Two California Water Agencies Awarded Reclamation Grants for Water Conservation Field Services

By on August 23, 2019

The Bureau of Reclamation has awarded $505,359 in Water Conservation Field Services Program (WCFSP) grants as cost-share grant funding to seven Arizona and California water entities including cities, associations and water districts. Two of the awarded seven are California water districts.

Provided through the WaterSMART Water Conservation Field Services Program the funds are intended for use by local water organizations for the design of more efficient water conservation and infrastructure projects, system optimization reviews and assessments, water conservation planning and demonstration activities.

Reclamation established the WCFSP in 1996 to encourage agricultural and urban water district recipients in preparing and implementing water conservation plans and projects in accordance with the Reclamation Reform Act of 1982. This year’s cost-share funding will be leveraged with local funding sources to accomplish more than $1.2 million in water conservation planning activities.

Reclamation grant funds awarded to California water entities include Coachella Valley Water District (CVWD) based in Palm Desert and Rancho California Water District (RCWD) located in Temecula. Both water districts are located in Riverside County. Both water districts received $100,000 from Reclamation toward their projects.

CVWD will use the Reclamation grant award toward a $320,681 total cost Satellite Leak Detection Project to create a demonstration pilot project to evaluate a new leak detection technology that uses raw microwave satellite images. If the technology proves successful in effectively and efficiently identifying leaks, CVWD could expand its use to the entire distribution system and deploy it routinely to quickly identify leaks. The district would then incorporate this modern method to develop a leak repair action plan. This project is a component of CVWD’s 2015 Urban Water Management Plan.

RCWD’s Advanced Water Main Flushing Pilot Program will evaluate the ability of a new, closed-loop water main flushing technology to eliminate water waste and to detect system leakage. To evaluate the technology, RCWD staff will work with a contractor to deploy it within three strategically selected segments of the district’s water distribution system. It is estimated that by eliminating water running to waste during flushing activities will save over ten million gallons (nearly 31 acre-feet) of water within the test area that would have otherwise flowed to the stormwater system. RCWD will decide whether the technology is useful and cost-effective enough to purchase and deploy throughout the entire service area. The Pilot Program will help the district meet its written goals for Blueprint for Water Use Efficiency. The project has an estimated total project cost of $262,231.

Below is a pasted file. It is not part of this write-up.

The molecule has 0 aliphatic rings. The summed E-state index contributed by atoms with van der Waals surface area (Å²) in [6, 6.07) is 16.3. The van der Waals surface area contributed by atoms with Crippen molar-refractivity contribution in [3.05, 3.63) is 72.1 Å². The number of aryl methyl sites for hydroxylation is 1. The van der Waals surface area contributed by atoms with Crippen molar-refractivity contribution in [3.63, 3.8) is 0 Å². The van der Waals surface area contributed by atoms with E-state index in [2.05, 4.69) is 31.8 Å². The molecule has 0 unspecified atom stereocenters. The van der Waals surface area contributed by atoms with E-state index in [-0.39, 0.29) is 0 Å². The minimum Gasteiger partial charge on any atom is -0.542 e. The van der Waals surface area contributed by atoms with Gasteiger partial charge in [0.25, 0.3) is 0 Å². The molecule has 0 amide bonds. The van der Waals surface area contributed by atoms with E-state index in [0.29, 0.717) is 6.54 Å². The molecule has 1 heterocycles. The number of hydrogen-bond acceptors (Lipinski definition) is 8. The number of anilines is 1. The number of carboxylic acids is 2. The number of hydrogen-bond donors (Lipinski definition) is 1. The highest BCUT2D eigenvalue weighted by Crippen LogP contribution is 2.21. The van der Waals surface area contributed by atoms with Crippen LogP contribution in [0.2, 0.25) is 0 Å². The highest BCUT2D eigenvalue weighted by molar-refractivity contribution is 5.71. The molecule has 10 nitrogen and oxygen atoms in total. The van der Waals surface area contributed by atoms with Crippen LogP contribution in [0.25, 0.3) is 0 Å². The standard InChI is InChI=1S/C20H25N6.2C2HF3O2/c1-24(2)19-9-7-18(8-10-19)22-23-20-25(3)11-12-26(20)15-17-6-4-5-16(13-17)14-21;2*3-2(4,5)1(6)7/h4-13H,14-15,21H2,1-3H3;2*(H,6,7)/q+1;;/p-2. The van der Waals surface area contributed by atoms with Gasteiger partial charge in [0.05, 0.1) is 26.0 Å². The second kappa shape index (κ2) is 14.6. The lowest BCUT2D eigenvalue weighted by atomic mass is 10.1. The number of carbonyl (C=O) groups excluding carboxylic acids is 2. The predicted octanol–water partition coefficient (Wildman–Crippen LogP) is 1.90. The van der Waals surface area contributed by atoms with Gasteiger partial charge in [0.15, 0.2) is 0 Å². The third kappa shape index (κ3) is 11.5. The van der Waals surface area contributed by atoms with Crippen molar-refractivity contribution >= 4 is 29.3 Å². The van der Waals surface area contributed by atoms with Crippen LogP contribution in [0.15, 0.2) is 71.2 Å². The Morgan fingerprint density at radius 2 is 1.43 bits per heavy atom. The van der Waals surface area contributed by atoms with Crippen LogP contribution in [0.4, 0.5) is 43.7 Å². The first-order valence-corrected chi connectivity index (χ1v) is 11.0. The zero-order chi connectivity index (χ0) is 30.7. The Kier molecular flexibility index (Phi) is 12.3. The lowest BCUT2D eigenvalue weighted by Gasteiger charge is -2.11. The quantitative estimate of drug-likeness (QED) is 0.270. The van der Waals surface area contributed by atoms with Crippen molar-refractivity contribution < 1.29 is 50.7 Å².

“Improving water efficiency projects at the local level is an important part of ensuring communities have a reliable water supply now and into the future,” said Tina Mullis, management and program analyst, with the Bureau of Reclamation’s Lower Colorado Region. “Through our WaterSMART program, Reclamation leverages federal and non-federal funding sources to assist states, tribes, and local entities as they plan, design and implement conservation actions. These actions increase water supply reliability through investments in existing infrastructure and bring increased attention to local water use needs.”

In addition to the two California water districts that received the Reclamation Water Conservation Field Services Program grants five Arizona water entities also received grant funding. Additional information regarding the WCFSP Program can be found at: www.usbr.gov/lc/docs/FY19WSGrant.pdf.